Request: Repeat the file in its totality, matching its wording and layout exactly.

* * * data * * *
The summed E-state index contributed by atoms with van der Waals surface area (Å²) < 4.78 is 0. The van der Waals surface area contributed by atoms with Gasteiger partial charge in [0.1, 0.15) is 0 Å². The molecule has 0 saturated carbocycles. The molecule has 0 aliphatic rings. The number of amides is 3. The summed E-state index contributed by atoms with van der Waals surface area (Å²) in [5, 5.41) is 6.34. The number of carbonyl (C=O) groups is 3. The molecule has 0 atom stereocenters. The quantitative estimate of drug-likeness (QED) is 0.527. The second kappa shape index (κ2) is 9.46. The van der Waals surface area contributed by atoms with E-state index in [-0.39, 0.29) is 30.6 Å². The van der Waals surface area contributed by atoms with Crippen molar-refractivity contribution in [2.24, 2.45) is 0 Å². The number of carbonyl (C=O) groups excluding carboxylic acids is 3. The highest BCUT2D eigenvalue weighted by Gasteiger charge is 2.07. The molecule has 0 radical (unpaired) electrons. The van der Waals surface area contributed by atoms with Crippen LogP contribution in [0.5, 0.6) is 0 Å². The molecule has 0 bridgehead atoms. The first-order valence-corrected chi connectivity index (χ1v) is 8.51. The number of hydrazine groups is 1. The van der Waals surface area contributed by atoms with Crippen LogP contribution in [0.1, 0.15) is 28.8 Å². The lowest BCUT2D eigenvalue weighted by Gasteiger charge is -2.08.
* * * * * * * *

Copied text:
The summed E-state index contributed by atoms with van der Waals surface area (Å²) < 4.78 is 0. The van der Waals surface area contributed by atoms with Gasteiger partial charge in [0.1, 0.15) is 0 Å². The molecule has 0 saturated carbocycles. The molecule has 0 aliphatic rings. The number of amides is 3. The summed E-state index contributed by atoms with van der Waals surface area (Å²) in [5, 5.41) is 6.34. The number of carbonyl (C=O) groups is 3. The molecule has 0 atom stereocenters. The quantitative estimate of drug-likeness (QED) is 0.527. The second kappa shape index (κ2) is 9.46. The van der Waals surface area contributed by atoms with E-state index in [-0.39, 0.29) is 30.6 Å². The van der Waals surface area contributed by atoms with Crippen molar-refractivity contribution in [2.24, 2.45) is 0 Å². The number of carbonyl (C=O) groups excluding carboxylic acids is 3. The highest BCUT2D eigenvalue weighted by Gasteiger charge is 2.07. The molecule has 0 radical (unpaired) electrons. The van der Waals surface area contributed by atoms with Crippen LogP contribution in [0.5, 0.6) is 0 Å². The molecule has 0 bridgehead atoms. The first-order valence-corrected chi connectivity index (χ1v) is 8.51. The number of hydrazine groups is 1. The van der Waals surface area contributed by atoms with Crippen LogP contribution in [0.1, 0.15) is 28.8 Å². The lowest BCUT2D eigenvalue weighted by Gasteiger charge is -2.08.